Correlation Between the Opacification Degree of Paranasal Sinuses on CT, Clinical Symptoms and Anatomical Variations of the Nose and Paranasal Sinuses in Patients with Chronic Rhinosinusitis
Objectives: This study aimed to evaluate the correlation between the opacification degree of the paranasal sinuses on computed tomography (CT) with clinical symptoms, and anatomical variations of the nose and paranasal sinuses in patients with chronic rhinosinusitis (CRS).
Materials and Methods: This descriptive prospective study evaluated 100 patients (60 males and 40 females), who were diagnosed with CRS by ENT specialists according to the clinical findings, and were scheduled for a CT scan. The patients were requested to express the severity of their symptoms using a visual analog scale. The CT scans of the paranasal sinuses were assessed for the presence of anatomical variations and scored using the modified Lund-Mackay scoring system for the opacification degree of each sinus. The correlations between the anatomical variations and sinusitis, and also between the severity of symptoms/disease severity and CT scores were statistically analyzed. P<0.05 was considered statistically significant.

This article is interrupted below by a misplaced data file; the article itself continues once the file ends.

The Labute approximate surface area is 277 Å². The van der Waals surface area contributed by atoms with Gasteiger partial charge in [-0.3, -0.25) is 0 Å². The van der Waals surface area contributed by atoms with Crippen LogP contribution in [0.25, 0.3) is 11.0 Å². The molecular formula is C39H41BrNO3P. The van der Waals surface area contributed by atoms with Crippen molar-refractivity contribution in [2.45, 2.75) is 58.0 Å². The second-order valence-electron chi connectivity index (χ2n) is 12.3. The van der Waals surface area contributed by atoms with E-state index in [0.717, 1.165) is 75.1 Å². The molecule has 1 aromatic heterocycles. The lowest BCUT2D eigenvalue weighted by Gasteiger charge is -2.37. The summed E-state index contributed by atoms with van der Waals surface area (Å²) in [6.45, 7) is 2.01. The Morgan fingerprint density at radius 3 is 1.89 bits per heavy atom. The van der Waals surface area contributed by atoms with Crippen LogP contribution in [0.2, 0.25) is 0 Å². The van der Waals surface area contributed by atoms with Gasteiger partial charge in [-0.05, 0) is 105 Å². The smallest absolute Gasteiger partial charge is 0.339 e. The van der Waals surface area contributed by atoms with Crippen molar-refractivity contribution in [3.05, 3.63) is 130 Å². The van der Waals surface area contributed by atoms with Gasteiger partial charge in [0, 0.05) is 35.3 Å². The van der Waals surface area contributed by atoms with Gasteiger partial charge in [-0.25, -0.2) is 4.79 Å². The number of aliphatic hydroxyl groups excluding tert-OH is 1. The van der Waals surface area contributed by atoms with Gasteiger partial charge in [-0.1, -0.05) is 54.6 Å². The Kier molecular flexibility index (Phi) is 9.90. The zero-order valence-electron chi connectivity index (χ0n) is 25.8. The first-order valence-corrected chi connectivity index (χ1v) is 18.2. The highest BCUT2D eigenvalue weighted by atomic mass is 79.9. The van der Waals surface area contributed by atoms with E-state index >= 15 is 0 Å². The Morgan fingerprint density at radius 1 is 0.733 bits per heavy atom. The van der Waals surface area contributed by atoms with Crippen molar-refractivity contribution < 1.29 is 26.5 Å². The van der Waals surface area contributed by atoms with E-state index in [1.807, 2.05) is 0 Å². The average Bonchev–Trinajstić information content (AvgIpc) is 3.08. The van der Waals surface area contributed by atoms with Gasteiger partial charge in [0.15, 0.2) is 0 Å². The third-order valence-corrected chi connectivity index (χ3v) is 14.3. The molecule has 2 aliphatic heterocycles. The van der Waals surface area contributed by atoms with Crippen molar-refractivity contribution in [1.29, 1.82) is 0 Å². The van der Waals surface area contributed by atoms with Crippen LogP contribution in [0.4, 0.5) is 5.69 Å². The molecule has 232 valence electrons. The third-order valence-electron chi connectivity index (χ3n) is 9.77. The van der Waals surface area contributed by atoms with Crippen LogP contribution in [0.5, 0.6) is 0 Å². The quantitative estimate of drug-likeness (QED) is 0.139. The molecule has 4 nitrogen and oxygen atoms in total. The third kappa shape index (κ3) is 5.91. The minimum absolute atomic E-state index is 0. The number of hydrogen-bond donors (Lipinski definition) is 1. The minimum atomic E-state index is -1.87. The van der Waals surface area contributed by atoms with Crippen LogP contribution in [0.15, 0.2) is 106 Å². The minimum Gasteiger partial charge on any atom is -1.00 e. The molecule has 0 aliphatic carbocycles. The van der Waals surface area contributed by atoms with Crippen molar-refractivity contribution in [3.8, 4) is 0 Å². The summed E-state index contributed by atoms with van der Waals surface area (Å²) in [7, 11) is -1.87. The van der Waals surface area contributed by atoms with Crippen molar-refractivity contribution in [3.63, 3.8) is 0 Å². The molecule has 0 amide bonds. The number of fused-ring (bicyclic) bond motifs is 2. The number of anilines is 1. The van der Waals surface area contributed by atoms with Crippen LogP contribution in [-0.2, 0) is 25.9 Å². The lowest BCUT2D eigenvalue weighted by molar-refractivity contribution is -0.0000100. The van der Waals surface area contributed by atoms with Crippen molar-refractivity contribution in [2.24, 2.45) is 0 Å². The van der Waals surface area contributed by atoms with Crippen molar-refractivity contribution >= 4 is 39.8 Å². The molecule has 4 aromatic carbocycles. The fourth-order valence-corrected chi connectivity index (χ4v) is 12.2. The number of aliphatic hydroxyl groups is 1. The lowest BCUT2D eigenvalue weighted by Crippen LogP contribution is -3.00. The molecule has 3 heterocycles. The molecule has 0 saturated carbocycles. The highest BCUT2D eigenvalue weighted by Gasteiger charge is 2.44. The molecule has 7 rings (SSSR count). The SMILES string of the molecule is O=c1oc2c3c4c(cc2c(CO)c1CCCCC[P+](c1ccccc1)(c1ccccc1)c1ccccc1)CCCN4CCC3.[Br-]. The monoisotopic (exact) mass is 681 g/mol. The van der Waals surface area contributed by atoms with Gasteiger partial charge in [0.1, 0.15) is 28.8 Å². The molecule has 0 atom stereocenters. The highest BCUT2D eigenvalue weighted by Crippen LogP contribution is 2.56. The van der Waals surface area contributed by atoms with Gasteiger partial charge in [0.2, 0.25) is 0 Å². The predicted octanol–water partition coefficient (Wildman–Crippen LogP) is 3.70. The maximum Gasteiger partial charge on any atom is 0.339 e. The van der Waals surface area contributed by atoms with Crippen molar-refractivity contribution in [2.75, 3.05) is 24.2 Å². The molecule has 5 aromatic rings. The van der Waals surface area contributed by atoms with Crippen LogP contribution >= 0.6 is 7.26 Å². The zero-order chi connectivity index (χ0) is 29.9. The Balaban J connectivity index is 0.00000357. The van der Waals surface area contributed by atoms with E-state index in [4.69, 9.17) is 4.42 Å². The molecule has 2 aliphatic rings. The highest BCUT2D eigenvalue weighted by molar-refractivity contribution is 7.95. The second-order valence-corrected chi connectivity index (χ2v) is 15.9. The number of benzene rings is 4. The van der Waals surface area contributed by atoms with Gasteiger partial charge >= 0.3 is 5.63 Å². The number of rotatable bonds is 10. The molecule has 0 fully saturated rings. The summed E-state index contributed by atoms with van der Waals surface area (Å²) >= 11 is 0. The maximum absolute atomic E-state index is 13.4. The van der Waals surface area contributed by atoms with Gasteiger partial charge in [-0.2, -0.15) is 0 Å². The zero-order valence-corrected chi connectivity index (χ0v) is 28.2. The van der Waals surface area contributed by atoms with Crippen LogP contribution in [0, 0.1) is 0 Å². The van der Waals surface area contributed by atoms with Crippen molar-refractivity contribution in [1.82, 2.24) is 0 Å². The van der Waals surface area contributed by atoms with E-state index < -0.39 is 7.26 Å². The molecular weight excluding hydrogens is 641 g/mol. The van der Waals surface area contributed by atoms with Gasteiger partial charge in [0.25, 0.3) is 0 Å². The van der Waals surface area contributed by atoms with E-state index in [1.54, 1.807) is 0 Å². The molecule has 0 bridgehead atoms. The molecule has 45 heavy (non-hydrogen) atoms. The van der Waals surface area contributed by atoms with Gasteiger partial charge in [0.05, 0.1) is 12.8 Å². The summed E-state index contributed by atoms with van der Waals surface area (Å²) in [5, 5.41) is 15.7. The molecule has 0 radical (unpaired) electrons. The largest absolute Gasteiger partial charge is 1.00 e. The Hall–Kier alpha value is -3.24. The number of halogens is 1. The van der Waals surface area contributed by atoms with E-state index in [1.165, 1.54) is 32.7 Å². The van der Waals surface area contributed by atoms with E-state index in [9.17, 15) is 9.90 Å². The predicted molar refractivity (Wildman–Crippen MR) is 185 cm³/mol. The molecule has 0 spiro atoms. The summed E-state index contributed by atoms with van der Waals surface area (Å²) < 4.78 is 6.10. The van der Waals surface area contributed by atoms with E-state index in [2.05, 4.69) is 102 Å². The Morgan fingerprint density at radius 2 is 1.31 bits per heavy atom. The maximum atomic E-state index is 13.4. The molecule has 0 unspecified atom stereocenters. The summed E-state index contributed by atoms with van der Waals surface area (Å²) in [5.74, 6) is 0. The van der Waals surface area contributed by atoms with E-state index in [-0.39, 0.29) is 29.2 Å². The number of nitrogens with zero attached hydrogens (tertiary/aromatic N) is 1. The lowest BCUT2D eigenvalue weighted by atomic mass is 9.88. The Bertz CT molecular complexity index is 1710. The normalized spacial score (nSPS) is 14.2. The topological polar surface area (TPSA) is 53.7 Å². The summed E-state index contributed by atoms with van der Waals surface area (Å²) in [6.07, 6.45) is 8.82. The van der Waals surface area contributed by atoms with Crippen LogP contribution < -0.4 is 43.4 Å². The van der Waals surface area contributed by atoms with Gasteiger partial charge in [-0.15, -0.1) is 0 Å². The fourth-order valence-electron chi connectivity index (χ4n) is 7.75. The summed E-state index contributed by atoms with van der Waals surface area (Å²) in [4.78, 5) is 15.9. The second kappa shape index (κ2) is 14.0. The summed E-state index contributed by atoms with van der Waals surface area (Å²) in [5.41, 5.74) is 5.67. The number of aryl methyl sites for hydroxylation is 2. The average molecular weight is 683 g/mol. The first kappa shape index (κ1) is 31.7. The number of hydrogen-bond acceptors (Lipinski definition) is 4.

Results: The most common symptoms were purulent (discolored) nasal drainage and nasal obstruction. Septal deviation was the most common anatomical variation. The maxillary and anterior ethmoid sinuses were the most commonly involved areas. The Spearman’s correlation coefficient showed a significant correlation between the sinus involvement and some of the evaluated symptoms, as well as certain types of anatomical variations (P<0.05).
Conclusion: Some specific anatomical variations of the paranasal sinuses may predispose them to sinusitis. The CT scan score can predict the severity of many symptoms such as purulent (discolored) nasal drainage, nasal obstruction, hyposmia/anosmia, halitosis, cough, and fatigue, among the other symptoms of CRS.
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|Issue||Vol 18 (Continuously Published Article-Based)|
|Tomography X-Ray Computed; Sinusitis; Signs and Symptoms; Anatomical Variation|
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